Once you determine if your friend’s goals are worthwhile, create the best action plan. Do your friend’s dreams have an end date? Can they track the progress of their daily goals? Does your family member have short-term, long-term, and yearly goals? What about life goals? And so forth.
The small, daily goals should feed into more significant objectives. From there, all actions must be trackable. You can use a number system or calendar; it doesn’t matter. However, your friend or family member must track their progress, so they can see how far they’ve come.
Lastly, create a series of rewards for each accomplishment. Rewards keep us motivated and ensure we have a light at the end of the tunnel.
4) Do Regular Check-ins
Once your friend starts pursuing their virtuous ends, your job is to request updates. If your friend or family member knows you are constantly checking in, they are less likely to slack off.
How do you check in? Go over their tracking methodology and see if they are hitting the goals they set. Ask them questions about their progress. Is it too difficult? Do you feel as if you are making strides? Should you reorient your expectations?
Remaining engaged with your friend helps them achieve their virtuous ends. Your engagement serves as one more piece of inspiration to keep them going. Do not ignore this crucial step.
5) Share Your Progress
“We have all known the long loneliness and we have learned that the only solution is love and that love comes with community.” – Dorothy Day
Once you have assisted your friend, share your progress. Have them evaluate what you’re doing and request their input. They will appreciate being asked for feedback and advice.
Sharing your progress helps you for two reasons. Firstly, you are gaining accountability as you pursue your goals. Secondly, your friend will flex their muscles. They can show what they’ve learned about time management, emotional control, and goal creation. A friend you help will remain loyal to you and strengthen your community.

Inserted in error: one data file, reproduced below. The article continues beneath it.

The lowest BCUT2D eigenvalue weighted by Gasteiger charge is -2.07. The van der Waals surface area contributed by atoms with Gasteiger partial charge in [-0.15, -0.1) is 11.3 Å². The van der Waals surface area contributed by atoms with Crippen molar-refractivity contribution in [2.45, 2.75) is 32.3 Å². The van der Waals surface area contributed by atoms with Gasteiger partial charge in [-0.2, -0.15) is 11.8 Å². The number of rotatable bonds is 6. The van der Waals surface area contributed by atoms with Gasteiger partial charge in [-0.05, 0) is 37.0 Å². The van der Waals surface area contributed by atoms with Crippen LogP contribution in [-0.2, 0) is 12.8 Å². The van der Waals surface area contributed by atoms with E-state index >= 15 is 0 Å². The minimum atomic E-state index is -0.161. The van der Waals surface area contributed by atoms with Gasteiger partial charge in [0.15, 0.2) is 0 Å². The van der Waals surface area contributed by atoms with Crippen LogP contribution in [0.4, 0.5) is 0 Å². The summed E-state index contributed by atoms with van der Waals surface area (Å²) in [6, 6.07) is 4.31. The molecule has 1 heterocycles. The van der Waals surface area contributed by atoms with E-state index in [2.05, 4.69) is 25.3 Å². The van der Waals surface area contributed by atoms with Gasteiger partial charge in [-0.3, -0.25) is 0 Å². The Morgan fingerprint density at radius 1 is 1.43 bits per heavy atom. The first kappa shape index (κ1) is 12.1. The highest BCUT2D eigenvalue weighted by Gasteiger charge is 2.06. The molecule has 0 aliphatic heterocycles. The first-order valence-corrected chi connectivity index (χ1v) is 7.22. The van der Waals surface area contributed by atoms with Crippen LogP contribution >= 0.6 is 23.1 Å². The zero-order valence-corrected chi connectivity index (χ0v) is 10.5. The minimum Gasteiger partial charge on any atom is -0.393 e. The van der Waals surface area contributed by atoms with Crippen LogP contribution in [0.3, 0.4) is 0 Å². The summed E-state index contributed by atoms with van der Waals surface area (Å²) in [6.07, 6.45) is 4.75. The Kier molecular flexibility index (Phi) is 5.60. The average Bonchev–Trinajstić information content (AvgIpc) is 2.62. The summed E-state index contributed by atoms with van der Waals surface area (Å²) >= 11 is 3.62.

Help Others Build Themselves, So They Can Do The Same
Always remember helping people means introducing inconveniences into your life. You cannot help others unless you are willing to deal with their struggles.
Lastly, you have to help the right people. Help those focused on bettering themselves. Do not waste time with parasites or predators. You are not obligated to help anyone you have not previously agreed to help. For example, you are responsible for your children or your spouse. Why? Because you have willingly created these relationships.
However, you are not responsible for a deadbeat brother. You did not choose to be his sibling. If your family is addicted to vice and refuses to change, then you can reduce your time around them.
Once you improve the lives of others, your community will thrive. Push yourself forward and help others do the same.
“One of the most important things you can do on this earth is to let people know they are not alone.” – Shannon L. Alder
- What are your virtuous ends? What are your life goals?
- Do you know the life goals of the people closest to you? Why or why not? If you do know them, what do you think about them?
- What are the daily goals of your friends and family? Do these goals serve the needs of others?
- How do you show those in your community that you care? How do you let them know you are grateful for them?
Please remember that it’s important to do the actionables. You’re not on this earth to simply read but to do. To become an individual, you must act more than you consume.
*Image credit to Unsplash.